SDG10

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Community-Led Initaitives and SDG10: Reduced Inequalities

Community-led initiatives place close attention to addressing distributive and procedural inequalities. Sharing and cooperation are basic common values, put into practice by various mechanisms for fairer allocation of resources and inclusive governance. Central to both of these are commons and commoning as key organisational structures and strategies: where users and stakeholders co-organise on an inclusive basis to make decisions about management and use of resources that affect them.

Specific approaches include:

  • Promoting food sovereignty by developing new, often localised, production and supply chains that cultivate relationships between producers, land and consumers; improving access to fresh, healthy, natural foods, supporting financial sustainability of producers and freeing food supply from the control of large agribusiness and supermarket chains.[1] A 2015 report on community-supported-agriculture and similar food sovereignty initiatives (such as Italian solidarity purchasing) in Europe documented activity in at least 21 European countries and recorded 6,300 initiatives involving over one million consumers.[2]
  • Promoting energy sovereignty by creating community-owned renewable energy systems that allocate energy fairly, redistribute revenues to communities and community projects and reduce dependence on extractive industries supplying fossil fuels and nuclear power. The [REScoop] federation of European renewable energy cooperatives estimates A report on energy citizens from CE Delft (both RECs and prosumers estimates that by 2050, 83 per cent of homes in the EU (around 187 million households) could potentially become energy citizens and contribute to equitable renewable energy production, demand response and/or energy storage.[3]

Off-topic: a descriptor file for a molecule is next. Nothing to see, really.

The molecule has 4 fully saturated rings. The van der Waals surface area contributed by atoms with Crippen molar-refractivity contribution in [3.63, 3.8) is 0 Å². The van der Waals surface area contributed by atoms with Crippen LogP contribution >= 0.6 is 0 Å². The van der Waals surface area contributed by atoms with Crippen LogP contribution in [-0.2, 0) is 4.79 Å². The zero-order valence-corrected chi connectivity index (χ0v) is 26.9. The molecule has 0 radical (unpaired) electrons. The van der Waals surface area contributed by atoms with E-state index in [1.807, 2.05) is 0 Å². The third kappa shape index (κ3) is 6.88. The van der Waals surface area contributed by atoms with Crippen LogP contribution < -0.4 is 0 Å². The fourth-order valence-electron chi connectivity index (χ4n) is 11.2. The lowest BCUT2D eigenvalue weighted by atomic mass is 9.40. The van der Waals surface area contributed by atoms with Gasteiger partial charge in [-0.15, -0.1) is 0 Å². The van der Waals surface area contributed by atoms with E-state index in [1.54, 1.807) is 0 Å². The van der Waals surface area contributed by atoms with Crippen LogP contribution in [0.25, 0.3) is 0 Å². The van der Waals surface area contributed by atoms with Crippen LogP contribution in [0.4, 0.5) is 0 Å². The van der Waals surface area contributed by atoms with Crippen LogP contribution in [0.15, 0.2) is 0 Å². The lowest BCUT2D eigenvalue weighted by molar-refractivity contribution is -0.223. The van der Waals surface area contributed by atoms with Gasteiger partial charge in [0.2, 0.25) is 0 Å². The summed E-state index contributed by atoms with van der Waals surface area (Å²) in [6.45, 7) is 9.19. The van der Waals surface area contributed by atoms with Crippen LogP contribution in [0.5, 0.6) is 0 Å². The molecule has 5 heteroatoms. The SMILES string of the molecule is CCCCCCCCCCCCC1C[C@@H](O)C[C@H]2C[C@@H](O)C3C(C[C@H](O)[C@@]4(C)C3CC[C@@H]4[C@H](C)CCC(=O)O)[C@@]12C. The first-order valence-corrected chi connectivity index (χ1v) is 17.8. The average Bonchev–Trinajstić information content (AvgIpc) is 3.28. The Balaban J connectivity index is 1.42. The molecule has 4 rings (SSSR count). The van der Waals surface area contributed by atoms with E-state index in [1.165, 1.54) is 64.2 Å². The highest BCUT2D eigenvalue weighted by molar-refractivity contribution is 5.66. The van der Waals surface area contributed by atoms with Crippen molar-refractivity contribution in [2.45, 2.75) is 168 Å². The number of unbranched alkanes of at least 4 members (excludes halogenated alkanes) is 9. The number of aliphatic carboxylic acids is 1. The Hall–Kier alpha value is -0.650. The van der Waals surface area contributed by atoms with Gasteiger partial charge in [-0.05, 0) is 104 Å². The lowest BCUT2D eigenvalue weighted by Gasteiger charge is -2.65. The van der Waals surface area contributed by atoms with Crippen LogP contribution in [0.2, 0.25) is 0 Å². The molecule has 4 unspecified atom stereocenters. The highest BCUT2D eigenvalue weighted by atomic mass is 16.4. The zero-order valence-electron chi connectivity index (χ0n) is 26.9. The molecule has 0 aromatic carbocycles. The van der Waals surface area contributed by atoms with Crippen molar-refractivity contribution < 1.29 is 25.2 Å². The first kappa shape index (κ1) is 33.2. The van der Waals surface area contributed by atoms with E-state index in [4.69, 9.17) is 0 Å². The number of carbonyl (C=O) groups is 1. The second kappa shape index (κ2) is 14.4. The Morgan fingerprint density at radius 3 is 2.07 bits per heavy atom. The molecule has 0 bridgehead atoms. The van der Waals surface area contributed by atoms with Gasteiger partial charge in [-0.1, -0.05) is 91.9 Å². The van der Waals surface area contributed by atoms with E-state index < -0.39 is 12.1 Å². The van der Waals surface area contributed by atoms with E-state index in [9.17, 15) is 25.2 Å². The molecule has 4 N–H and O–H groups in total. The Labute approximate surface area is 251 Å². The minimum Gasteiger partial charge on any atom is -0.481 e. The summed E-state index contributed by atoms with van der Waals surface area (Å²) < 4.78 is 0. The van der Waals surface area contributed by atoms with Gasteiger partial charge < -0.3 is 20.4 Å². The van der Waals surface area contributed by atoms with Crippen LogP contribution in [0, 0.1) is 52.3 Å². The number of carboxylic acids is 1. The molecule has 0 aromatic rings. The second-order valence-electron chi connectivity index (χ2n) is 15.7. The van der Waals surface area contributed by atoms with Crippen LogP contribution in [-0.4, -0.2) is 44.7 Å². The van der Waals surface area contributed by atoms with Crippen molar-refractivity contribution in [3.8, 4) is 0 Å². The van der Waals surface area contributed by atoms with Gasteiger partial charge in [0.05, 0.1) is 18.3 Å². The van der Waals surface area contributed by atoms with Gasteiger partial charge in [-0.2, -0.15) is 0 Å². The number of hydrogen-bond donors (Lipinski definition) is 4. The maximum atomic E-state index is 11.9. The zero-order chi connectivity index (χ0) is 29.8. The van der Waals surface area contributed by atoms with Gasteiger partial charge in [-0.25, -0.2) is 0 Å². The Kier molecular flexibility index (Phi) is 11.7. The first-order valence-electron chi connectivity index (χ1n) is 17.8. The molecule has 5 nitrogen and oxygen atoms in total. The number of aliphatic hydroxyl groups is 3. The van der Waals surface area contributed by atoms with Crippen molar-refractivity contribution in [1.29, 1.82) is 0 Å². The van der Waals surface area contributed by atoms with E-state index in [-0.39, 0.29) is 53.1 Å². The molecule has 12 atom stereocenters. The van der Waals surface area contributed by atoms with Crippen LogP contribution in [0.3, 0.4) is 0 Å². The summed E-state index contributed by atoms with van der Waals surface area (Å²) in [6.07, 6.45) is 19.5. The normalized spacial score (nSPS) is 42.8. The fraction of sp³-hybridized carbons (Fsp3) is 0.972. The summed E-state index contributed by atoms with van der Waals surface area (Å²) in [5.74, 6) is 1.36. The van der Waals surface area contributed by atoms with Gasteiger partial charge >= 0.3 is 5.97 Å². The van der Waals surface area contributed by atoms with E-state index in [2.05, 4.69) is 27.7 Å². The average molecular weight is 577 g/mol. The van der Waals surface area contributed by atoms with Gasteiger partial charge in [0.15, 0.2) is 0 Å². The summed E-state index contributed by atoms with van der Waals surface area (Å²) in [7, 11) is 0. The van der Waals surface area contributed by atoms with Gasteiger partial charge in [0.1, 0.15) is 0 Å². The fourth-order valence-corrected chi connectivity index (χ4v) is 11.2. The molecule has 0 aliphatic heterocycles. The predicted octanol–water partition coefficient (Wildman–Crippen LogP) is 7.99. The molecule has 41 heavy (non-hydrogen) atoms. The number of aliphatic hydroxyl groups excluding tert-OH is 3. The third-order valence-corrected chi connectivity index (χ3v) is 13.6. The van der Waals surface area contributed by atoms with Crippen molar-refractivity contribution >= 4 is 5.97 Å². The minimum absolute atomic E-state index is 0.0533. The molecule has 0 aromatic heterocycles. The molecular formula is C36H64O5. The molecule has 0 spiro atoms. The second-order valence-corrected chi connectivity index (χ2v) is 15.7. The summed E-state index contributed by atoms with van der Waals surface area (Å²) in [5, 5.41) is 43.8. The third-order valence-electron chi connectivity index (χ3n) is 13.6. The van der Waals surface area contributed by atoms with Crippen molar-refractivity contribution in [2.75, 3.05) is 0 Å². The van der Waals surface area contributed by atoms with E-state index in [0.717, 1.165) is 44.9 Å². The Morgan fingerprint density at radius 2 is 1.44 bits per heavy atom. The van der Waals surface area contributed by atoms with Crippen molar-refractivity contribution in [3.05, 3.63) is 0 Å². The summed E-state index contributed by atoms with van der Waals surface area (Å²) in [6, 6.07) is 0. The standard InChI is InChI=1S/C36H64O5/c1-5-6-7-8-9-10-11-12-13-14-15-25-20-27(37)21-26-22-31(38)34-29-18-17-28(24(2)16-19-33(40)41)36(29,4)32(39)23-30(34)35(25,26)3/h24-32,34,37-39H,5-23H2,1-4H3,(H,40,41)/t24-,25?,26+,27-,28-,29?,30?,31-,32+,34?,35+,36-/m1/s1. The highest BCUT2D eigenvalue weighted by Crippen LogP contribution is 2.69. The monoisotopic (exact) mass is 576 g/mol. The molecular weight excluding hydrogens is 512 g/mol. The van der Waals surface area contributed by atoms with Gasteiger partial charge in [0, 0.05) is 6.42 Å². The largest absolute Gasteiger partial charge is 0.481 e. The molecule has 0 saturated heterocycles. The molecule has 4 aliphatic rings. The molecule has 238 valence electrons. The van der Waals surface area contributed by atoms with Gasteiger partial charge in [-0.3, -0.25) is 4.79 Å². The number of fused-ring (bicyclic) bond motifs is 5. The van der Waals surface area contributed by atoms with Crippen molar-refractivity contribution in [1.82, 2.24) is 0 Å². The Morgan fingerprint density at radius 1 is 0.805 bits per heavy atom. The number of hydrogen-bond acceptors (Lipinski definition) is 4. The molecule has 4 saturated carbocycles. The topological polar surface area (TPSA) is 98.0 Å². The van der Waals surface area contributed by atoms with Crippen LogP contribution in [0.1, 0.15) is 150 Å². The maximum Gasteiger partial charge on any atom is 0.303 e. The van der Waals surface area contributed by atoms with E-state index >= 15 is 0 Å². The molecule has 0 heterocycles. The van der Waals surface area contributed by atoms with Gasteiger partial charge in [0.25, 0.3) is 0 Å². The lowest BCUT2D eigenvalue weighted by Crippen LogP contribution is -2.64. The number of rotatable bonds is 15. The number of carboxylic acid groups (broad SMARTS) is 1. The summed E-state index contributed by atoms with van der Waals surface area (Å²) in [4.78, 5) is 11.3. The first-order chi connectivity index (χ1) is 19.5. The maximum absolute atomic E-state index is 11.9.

• Involving diverse participants and explicitly seeking to address social, racial, gender and other kind of inequalities.[4] This is in line with the 'Fair Shares' principle, one of the three permaculture ethics that are also central to the work of other CLI movements like ecovillages and the Transition movement.
  • Provide and support innovative responses to crisis situations. Global Ecovillage Network's EmerGENcies programme, which brings support based on ecovillage experiences to communities that have faced displacement, migration or disaster. First addressing immediate crisis needs such as food, water, sanitation and housing it then supports long-term rehabilitation and recovery that draw on ecovillage design processes.[5][6]
  • Sicilia Integra

References

  1. Kneafsey, M., Cox, R., Holloway, L., Dowler, E., Venn, L. and Tuomainen, H., 2008. Reconnecting consumers, producers and food: exploring alternatives. Oxford: Berg.
  2. Volz, P., Weckenbrock, P., Cressot, N. & Parot, J., 2016. Overview of Community Supported Agriculture in Europe
  3. Kampman, B., Blommerde, J., Afman, M., 2016. The potential of energy citizens in the European Union. CE Delft.
  4. Celata, F., Hendrickson, C., 2016. Case study integration report (TESS Project Deliverable No. 4.1)
  5. https://ecovillage.org/projects/ecovillage-programmes/emergencies/. Accessed Feb 12th 2019.
  6. Dregger, L., Queblatin, S., 2016. Ecovillage Strategies in Areas of Crisis. Communities 21-23, 75.